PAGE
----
The Inkatha Freedom party leader, Dr. Mangosuthu Buthelezi, led an election campaign in Mandeni on the KwaZulu-Natal north coast. The party is hopeful that it will regain some of the municipalities it lost in 2011. PICTURED: Dr. Mangosuthu Buthelezi
DURBAN – Inkatha Freedom Party leader, Mangosuthu Buthelezi, on Wednesday, dismissed claims made by former premier and KZN ANC leader Senzo Mchunu that he had contributed to violence in the province, calling the former premier “ignorant”.
Replying to a media query after Mchunu gave testimony on Wednesday before the Moerane Commission probing political killings in the province, Buthelezi said the violence was driven by the African National Congress (ANC).
Mchunu told Commissioners that had Buthelezi admitted that by leaving the ANC Youth League he had “abandoned” the “liberation movement”, some of the violence in the strife torn province during the 80s and 90s could have been avoided and Buthelezi could have played a unifying role.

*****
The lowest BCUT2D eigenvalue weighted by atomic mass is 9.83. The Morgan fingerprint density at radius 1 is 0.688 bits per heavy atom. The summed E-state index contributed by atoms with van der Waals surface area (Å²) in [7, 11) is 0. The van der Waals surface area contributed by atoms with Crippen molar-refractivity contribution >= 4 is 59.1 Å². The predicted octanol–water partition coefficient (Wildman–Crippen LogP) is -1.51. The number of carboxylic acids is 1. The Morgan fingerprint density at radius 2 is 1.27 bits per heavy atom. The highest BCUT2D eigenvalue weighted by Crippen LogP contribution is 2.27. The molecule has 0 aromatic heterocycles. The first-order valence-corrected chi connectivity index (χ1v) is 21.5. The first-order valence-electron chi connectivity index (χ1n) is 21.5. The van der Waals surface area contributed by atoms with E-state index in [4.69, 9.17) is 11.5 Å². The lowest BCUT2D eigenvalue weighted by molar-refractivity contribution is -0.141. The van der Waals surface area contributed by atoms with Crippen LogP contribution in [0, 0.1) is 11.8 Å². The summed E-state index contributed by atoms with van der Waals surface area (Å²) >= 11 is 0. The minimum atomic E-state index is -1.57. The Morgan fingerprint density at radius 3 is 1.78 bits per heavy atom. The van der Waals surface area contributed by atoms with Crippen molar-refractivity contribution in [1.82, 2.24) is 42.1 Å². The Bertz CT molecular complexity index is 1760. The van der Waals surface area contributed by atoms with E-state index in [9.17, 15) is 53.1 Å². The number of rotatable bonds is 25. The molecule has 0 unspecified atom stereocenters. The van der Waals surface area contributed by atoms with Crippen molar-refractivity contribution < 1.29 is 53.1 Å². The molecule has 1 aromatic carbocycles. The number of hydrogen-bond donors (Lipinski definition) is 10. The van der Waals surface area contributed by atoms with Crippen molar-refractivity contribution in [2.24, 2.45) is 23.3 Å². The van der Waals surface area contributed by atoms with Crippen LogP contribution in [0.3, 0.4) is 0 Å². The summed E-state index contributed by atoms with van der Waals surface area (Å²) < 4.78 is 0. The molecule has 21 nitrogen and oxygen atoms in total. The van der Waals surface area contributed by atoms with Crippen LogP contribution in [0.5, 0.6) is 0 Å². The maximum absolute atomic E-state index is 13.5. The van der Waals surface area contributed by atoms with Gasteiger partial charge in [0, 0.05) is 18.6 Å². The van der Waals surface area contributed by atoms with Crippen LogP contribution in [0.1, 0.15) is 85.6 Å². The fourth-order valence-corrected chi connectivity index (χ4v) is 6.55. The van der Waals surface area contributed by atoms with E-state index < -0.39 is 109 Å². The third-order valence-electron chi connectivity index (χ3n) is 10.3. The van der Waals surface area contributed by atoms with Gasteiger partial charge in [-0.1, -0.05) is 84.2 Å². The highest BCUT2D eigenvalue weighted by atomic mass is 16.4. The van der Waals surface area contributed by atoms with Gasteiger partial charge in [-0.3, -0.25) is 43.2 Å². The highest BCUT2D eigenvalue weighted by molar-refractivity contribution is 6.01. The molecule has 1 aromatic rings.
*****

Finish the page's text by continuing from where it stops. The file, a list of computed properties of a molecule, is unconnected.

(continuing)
“The violence birthed by the ANC’s people war could certainly have been avoided. It should have been avoided because our liberation struggle was founded on the principle of non-violence,” Buthelezi said.
“I founded the IFP on the same principles. Inkatha was intended to reignite political mobilisation in our country following the banning of the ANC. But when the ANC chose to abandon the founding principles of non-violence and to engage in an armed struggle, Inkatha could not agree.”
He said several unsuccessful attempts were made by the ANC to get the IFP to abandon its non-violence stance, with a key meeting taking place in London in 1979. He said thereafter the ANC “unleashed a campaign of vilification against me and Inkatha that would last several decades”.
“If I couldn’t be persuaded to abandon the high moral ground, they were determined to destroy my reputation,” he said.
“The violence didn’t start because I left the ANC Youth League as Mr Mchunu so ignorantly claims. It was a deliberate campaign to secure political hegemony for the ANC after liberation.”
Buthelezi said he and late former president Nelson Mandela signed an accord on 29 January, 1991 to end political violence in the province that would have included sharing the stage at joint rallies denouncing violence.
“But Mandela was barred from fulfilling that commitment by ANC leaders in KwaZulu-Natal. They refused to allow it and the violence continued. Mr Mchnu knows this history. His allegations before the commission are nothing short of politicking,” said Buthelezi.